Speaking to almost anyone you will discover that they self-identify as “non-extremists.” As a psychologist, I would not be in the least surprised to learn people in the Jim Jones cult in the 1970’s did not think of themselves as extreme in their views. People who believe Q-anon conspiracy theories are the same, they just “know” they hold special truth.
But what is more surprising, I believe, is that topics like climate change stay denied, because it is very hard on a personal basis, to wrap our heads around the fact that we are doing it to ourselves.
We fail for many reasons. One is that our personal lives are already demanding our near-total attention. One is that we truly don’t want to clash with others. As a social species, we are much more inclined to not wish to offend anyone; you may note that only anonymity allows savagely polarized individuals to troll others. That said, we do notice when others do bully one another precisely because it is so outrageous.
Another fact is that climate grief is too overwhelming to face without the proper tools. We are only beginning to assemble those tools, among which are pushing much harder for green energy, green infrastructure, green agriculture, and green healthcare to prevent the zoonotic plagues like COVID-19 that are a result of our tampering with nature exploitatively — specifically in the case of the Coronavirus — in the ways in which we consume animals and perform agriculture.
Yet another tool is mindfulness, nature connection, Shinrin-Yoku (forest bathing) the use of Selene Allures (gravitational attractions), or natural life-line immersion therapy, mediation, and seeking reconciliation with those whose views we need to better understand.
Yet another tool is our everyday consumption habits that each and every person can embrace for personal empowerment. You may or may not have strong views on veganism, for example, but you can easily tweak what food you buy locally, with how much packaging, opportunities for recycling, and more.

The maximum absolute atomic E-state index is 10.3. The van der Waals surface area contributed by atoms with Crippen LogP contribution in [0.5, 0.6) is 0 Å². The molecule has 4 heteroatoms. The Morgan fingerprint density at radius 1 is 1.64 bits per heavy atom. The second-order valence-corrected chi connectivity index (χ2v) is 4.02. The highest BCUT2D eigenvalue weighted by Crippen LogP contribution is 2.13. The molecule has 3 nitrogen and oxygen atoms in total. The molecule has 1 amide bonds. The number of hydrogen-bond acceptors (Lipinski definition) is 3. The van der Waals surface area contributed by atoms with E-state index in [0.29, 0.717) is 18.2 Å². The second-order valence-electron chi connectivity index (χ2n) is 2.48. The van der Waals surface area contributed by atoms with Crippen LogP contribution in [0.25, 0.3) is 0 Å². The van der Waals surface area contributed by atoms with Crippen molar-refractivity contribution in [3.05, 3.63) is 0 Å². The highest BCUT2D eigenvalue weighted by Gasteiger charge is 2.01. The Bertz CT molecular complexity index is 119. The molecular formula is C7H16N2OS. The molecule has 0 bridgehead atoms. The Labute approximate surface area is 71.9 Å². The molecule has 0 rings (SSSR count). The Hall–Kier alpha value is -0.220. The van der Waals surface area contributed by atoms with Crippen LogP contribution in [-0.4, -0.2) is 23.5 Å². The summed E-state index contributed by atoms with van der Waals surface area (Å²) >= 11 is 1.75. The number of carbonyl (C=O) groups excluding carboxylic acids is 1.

And, although we can not so far control the false messages that bombard us to consume ever more, we can demand legislation which begins to address things like externalized costs (the profits taken privately that are not applied to clean up any resulting pollution, or habitat protection.)
For example, you can reduce your plastic use while at the same time staying affiliated with organizers who lobby for corporations to be more responsible. After all, the dead albatross chicks killed by plastic do not care one whit if the pollution that affects them came because of your personal choices, or corporate profiteering.
How to reject political affiliation
You may need to embrace some labels that boost your personal concept of identity. But, even if you do, never swallow the whole party line without questioning it.
The times we are in now are designed by the powers that be to divide and conquer. But those of us working on the planetary plane know that we need almost everyone to be on-board with improvements. We can do this even as we will disagree on how to get all those tech, social, and political solutions to be ironed out.
It helps, I think, to see yourself as someone who is resistant to being assigned an agenda, and to see yourself as someone who wants to help individuals with the thought in mind that if we win the hearts and minds of those we disagree with, the entire world is ours to cherish and protect.
Think of yourself as an emergency medical responder. You do not wait to see if someone is conservative or progressive in their views before you administer necessary treatments.
Another useful tool to be resistant to living in denial is constant vigilance. Please note there is a very fine line between vigilance and paranoia.
A final tool is to check in with your own prejudices, cognitive dissonance, critical thinking skills, and “baloney detection” kits. This means you will have to become aware of your own insights and observations and periodically check in to see if someone could highjack your motives for their own enrichment.
This means, basically, we must open our minds, keep them open, and every once in a while, realize that they have probably closed again, so re-open the economy of ideas!
If you can still vacillate in your opinions and think creatively, you will find you are much more resistant to political manipulations.